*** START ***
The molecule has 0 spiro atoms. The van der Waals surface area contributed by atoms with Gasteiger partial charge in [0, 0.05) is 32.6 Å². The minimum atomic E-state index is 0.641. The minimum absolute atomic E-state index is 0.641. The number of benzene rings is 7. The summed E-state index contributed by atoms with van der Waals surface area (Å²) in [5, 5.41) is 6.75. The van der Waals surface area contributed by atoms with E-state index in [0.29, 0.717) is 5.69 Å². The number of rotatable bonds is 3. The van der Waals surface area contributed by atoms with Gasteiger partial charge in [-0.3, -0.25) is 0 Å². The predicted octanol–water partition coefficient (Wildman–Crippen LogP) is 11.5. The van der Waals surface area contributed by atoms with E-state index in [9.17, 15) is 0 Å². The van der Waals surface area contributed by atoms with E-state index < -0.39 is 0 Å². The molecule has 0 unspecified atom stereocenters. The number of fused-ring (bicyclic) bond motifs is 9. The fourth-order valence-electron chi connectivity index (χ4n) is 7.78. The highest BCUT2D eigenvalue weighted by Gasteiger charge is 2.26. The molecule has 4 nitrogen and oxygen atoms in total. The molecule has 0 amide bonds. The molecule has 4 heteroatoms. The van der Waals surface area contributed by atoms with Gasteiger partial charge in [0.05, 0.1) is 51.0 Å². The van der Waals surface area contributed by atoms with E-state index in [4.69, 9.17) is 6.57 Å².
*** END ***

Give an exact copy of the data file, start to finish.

The molecule has 0 spiro atoms. The van der Waals surface area contributed by atoms with Gasteiger partial charge in [0, 0.05) is 32.6 Å². The minimum atomic E-state index is 0.641. The minimum absolute atomic E-state index is 0.641. The number of benzene rings is 7. The summed E-state index contributed by atoms with van der Waals surface area (Å²) in [5, 5.41) is 6.75. The van der Waals surface area contributed by atoms with E-state index in [0.29, 0.717) is 5.69 Å². The number of rotatable bonds is 3. The van der Waals surface area contributed by atoms with Gasteiger partial charge in [-0.3, -0.25) is 0 Å². The predicted octanol–water partition coefficient (Wildman–Crippen LogP) is 11.5. The van der Waals surface area contributed by atoms with E-state index in [9.17, 15) is 0 Å². The van der Waals surface area contributed by atoms with E-state index < -0.39 is 0 Å². The molecule has 0 unspecified atom stereocenters. The number of fused-ring (bicyclic) bond motifs is 9. The fourth-order valence-electron chi connectivity index (χ4n) is 7.78. The highest BCUT2D eigenvalue weighted by Gasteiger charge is 2.26. The molecule has 4 nitrogen and oxygen atoms in total. The molecule has 0 amide bonds. The molecule has 4 heteroatoms. The van der Waals surface area contributed by atoms with Gasteiger partial charge in [0.05, 0.1) is 51.0 Å². The van der Waals surface area contributed by atoms with E-state index in [4.69, 9.17) is 6.57 Å².